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How to create a robust backup strategy with cloud services

Paul Mah | June 4, 2015
Love it or hate it, cloud storage is here to stay. Yet the fact is that cloud storage providers, like all IT companies, can experience outages or even go out of business. Moreover, the ever-present threat of data-corrupting malware and ransomware means that synchronizing to the cloud no longer offers adequate protection against data loss.

Backing up from a desktop

For those who are unwilling to fork out cash for a subscription, an alternative would be to set up a desktop PC (or Mac) to make a copy of your cloud-synchronized files to a separate location periodically. There are a number of software apps that you can use here; noteworthy are GoodSync and Duplicati, both of which can create a copy on destinations such as FTP locations and networked drives, or cloud locations such as Amazon S3, OneDrive and Google Drive.

Some care is required to correctly configure GoodSync so that malicious edits or deletions are not also propagated to the backup location, while Duplicati is worthy of special mention due to its ability to perform incremental updates to reduce the storage space used. The latter also supports strong AES-256 encryption, which means that backups are protected against inspection.

Using a storage appliance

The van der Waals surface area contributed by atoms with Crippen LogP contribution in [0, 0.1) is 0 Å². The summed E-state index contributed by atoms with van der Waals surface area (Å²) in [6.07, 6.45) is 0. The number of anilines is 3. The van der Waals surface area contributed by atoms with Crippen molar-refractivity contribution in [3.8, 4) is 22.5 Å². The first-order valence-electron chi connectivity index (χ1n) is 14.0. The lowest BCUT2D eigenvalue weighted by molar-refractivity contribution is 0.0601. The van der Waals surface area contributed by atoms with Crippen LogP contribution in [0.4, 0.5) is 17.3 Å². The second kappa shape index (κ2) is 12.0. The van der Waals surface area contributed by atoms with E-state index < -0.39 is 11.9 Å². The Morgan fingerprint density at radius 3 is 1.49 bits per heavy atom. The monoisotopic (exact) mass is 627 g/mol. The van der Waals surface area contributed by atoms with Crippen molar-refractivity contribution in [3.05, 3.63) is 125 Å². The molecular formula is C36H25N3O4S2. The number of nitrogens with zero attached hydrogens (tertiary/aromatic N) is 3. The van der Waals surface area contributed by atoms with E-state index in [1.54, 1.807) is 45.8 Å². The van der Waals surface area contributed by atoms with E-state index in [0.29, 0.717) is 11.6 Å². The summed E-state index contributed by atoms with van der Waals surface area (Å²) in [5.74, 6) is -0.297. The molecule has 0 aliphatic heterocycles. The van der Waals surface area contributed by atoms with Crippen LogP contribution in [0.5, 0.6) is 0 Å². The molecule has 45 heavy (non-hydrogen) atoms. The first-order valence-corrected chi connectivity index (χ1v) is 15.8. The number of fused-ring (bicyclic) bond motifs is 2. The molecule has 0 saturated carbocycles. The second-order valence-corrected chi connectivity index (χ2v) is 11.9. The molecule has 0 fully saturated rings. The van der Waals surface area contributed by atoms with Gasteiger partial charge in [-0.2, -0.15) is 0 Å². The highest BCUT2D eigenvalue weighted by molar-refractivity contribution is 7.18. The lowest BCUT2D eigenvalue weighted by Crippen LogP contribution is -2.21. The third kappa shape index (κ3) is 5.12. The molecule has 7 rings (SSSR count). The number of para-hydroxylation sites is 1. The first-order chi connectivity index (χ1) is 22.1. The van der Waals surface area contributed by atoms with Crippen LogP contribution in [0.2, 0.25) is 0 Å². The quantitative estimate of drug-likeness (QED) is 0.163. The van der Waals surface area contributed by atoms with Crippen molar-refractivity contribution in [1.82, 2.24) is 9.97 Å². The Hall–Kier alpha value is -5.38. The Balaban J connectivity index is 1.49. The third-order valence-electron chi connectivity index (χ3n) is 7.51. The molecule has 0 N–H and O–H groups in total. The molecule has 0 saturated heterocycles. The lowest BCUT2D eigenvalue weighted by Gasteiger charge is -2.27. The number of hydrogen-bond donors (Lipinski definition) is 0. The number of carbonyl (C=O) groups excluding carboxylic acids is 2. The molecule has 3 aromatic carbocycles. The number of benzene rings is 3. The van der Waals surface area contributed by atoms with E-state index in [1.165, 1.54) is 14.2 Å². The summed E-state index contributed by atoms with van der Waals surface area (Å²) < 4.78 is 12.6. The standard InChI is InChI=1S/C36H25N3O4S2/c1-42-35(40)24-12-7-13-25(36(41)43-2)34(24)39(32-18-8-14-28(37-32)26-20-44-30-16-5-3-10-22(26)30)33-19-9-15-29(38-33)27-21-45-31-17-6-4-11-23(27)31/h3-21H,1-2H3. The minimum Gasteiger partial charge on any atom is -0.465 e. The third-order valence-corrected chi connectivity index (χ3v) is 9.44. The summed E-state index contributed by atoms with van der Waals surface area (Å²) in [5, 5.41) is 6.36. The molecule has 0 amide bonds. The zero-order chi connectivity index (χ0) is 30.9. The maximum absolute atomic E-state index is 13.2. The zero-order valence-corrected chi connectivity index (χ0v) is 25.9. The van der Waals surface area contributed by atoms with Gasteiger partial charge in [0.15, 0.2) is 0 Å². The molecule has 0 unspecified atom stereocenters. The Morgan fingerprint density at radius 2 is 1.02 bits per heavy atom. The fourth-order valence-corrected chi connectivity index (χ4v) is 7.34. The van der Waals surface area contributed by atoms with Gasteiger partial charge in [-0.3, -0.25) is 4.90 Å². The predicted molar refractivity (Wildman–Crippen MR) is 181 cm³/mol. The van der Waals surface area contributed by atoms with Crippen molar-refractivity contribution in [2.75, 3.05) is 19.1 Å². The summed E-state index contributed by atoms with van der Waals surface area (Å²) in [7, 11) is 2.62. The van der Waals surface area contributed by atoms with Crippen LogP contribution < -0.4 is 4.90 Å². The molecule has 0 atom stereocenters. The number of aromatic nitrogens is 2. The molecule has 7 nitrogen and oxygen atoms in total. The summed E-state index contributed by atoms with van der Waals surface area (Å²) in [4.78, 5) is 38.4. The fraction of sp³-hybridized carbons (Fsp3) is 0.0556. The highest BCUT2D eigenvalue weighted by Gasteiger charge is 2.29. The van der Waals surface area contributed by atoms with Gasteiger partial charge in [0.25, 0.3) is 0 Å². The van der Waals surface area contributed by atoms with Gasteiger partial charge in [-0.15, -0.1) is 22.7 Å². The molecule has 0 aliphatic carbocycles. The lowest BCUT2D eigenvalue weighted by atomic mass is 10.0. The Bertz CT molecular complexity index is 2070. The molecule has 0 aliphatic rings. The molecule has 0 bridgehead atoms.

A somewhat less orthodox way to protect your cloud storage service would be to rely on a network-attached storage (NAS) appliance to do the backup. The latest DSM operating platform that runs on all NAS appliances from Synology, for example, can hook up with a variety of cloud storage services, including Google Drive, Dropbox, OneDrive and Box.

In this case, the NAS can be set up to keep in sync with the cloud, while local versioning control on the storage appliance can be relied on to ensure that older versions of files can be restored at any time. Alternatively, a backup schedule can be set up to create regular point-in-time data backups.

For the sake of simplicity, the above suggestions only examined the broad options available to users looking to back up a primary cloud service. Alternative ways of setting things up are readily available, just as additional options are likely to emerge as cloud storage services — and the utilities and services that work with them —  continue to mature.


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